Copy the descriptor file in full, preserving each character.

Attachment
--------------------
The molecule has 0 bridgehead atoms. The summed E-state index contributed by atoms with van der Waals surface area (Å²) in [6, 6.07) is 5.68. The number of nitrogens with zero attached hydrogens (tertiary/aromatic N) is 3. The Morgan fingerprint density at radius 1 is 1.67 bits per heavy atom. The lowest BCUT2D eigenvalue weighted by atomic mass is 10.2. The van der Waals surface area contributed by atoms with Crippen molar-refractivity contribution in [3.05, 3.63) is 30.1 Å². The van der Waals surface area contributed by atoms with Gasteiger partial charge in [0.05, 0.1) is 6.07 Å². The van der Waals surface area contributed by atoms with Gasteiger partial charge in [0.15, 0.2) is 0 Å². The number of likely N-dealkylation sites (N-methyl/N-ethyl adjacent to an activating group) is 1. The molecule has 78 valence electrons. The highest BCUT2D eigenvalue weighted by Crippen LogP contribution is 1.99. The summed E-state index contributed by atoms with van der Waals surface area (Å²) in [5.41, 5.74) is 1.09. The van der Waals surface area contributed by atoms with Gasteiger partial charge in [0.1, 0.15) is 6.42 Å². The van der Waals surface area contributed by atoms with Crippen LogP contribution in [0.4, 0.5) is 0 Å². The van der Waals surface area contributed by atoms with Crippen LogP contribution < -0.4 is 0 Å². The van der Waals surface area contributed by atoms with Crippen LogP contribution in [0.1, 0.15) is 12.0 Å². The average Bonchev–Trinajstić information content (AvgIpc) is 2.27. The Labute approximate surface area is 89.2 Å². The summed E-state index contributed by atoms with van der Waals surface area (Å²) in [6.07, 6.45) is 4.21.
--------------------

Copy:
The molecule has 0 bridgehead atoms. The summed E-state index contributed by atoms with van der Waals surface area (Å²) in [6, 6.07) is 5.68. The number of nitrogens with zero attached hydrogens (tertiary/aromatic N) is 3. The Morgan fingerprint density at radius 1 is 1.67 bits per heavy atom. The lowest BCUT2D eigenvalue weighted by atomic mass is 10.2. The van der Waals surface area contributed by atoms with Crippen molar-refractivity contribution in [3.05, 3.63) is 30.1 Å². The van der Waals surface area contributed by atoms with Gasteiger partial charge in [0.05, 0.1) is 6.07 Å². The van der Waals surface area contributed by atoms with Gasteiger partial charge in [0.15, 0.2) is 0 Å². The number of likely N-dealkylation sites (N-methyl/N-ethyl adjacent to an activating group) is 1. The molecule has 78 valence electrons. The highest BCUT2D eigenvalue weighted by Crippen LogP contribution is 1.99. The summed E-state index contributed by atoms with van der Waals surface area (Å²) in [5.41, 5.74) is 1.09. The van der Waals surface area contributed by atoms with Gasteiger partial charge in [0.1, 0.15) is 6.42 Å². The van der Waals surface area contributed by atoms with Crippen LogP contribution in [0.4, 0.5) is 0 Å². The van der Waals surface area contributed by atoms with Crippen LogP contribution < -0.4 is 0 Å². The van der Waals surface area contributed by atoms with Crippen LogP contribution in [0.1, 0.15) is 12.0 Å². The average Bonchev–Trinajstić information content (AvgIpc) is 2.27. The Labute approximate surface area is 89.2 Å². The summed E-state index contributed by atoms with van der Waals surface area (Å²) in [6.07, 6.45) is 4.21.